Jail time appealed after woman’s corpse dumped at Qatar hospital
The defense attorney for a man appealing a seven-year human trafficking sentence has asked a Qatar court to show “mercy and leniency” toward his client.
Next month, judges will issue a verdict in the case, which involved the death of an Indonesian domestic worker whose body was dumped at Hamad General Hospital in 2014.
Earlier this year, two people were convicted of involuntary manslaughter by a lower court and sentenced to a year in jail following the woman’s death.
One of them, a Palestinian man in his 50s, was additionally found guilty of human trafficking and ordered to be deported after serving his sentence.
Neither defendant has served jail time yet.
Few details are known about the victim, except that she arrived in Qatar to work as house help.
She apparently fled an abusive sponsor and reached out to the Palestinian man for help. He put her in contact with the other defendant, a Qatari woman, who hired her but did not assume her sponsorship.
The Indonesian woman had a preexisting respiratory illness and, at one point, became so ill that the Qatari woman took her to Hamad General Hospital’s emergency department.
However, the court was told that the domestic worker was denied medical attention because she was unable to produce any ID at the hospital.
She later became seriously ill and died in the home of the Qatari woman, who called the first defendant for help.
He drove over and, after confirming that the woman was indeed dead, brought the body to Hamad General Hospital where he abandoned it next to an elevator.
During today’s closing arguments, the defense lawyer for the man said that his client was innocent on all counts.
The attorney argued that there was nothing the man could have done to save the woman’s life and suggested that Hamad Medical Corp. (HMC) – as well as the woman herself – bore some responsibility.
If what the court heard about the woman being turned away from the emergency department is true, the lawyer said, “the hospital should be held responsible. It’s inhumane to deny anyone treatment because they do not have a form of ID on them.”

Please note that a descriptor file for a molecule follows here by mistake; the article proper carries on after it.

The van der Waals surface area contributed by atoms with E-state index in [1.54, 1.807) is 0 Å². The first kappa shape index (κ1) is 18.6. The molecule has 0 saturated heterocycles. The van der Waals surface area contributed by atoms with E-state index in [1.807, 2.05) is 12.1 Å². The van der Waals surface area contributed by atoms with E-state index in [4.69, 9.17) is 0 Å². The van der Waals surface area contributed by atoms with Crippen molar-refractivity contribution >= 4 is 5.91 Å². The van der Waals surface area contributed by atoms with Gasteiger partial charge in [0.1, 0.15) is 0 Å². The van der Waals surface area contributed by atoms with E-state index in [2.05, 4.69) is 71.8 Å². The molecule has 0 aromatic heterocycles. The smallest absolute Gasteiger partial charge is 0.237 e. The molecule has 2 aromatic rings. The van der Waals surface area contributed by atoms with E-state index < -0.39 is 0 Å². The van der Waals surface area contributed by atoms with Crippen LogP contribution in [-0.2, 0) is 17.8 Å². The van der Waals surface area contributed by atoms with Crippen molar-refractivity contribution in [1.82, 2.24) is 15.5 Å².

An HMC spokesperson did not immediately respond to questions from Doha News about the institution’s policy of providing treatment to patients without ID.
The lawyer also noted that his client did not have a medical background and attended to the woman as soon as he was notified by the other defendant.
“What else was he supposed to do?” the lawyer asked.
Finally, the attorney suggested that the Indonesian woman could have done more to help herself.
She had previously borrowed QR100 from a coworker to purchase medicine and, if she realized her condition was worsening, could have asked to use her colleague’s mobile phone to call an ambulance.
“If the victim had a history of this disease, was an adult and did not pursue treatment for herself, then she has also played a role in this tragedy,” the lawyer told the court.
The defense lawyer for the other defendant did not present any oral arguments and instead filed a written submission to the court to challenge the manslaughter conviction.
For his part, the prosecutor asked the court to uphold the original sentence – including the human trafficking conviction. He argued that the defendant had “exploited” the victim by putting her to work after she fled her sponsor.
He also highlighted how the man “dumped” the woman’s corpse at the hospital. However, the defendant was not charged with any crime specifically related to his treatment of the woman’s body.
“All of these actions would not be committed by someone with a semblance of humaneness,” the prosecutor said.
The prosecutor further suggested that the defendant was running an underground recruitment agency for domestic workers and paid for a home where the women lived.
However, the defendant’s lawyer noted that a witness from the Ministry of Interior has testified that the investigation produced no evidence of human trafficking.
The attorney also noted that it was the victim who asked the defendant for help finding a job and that his client did not force the woman to work.
However, Qatar law says it is “irrelevant” if human trafficking victims consent to working.
The lawyer concluded by asking the court to show leniency towards his client because he is the primary caregiver to his children as well as his sister, who has Down syndrome.
Additionally, the Palestinian defendant was born in Qatar – to a father who was also born here – which the lawyer said raises questions about how he could be forced to leave after serving his prison sentence.
“Where would he be deported to?” the lawyer asked.
A verdict is scheduled to be delivered on June 20.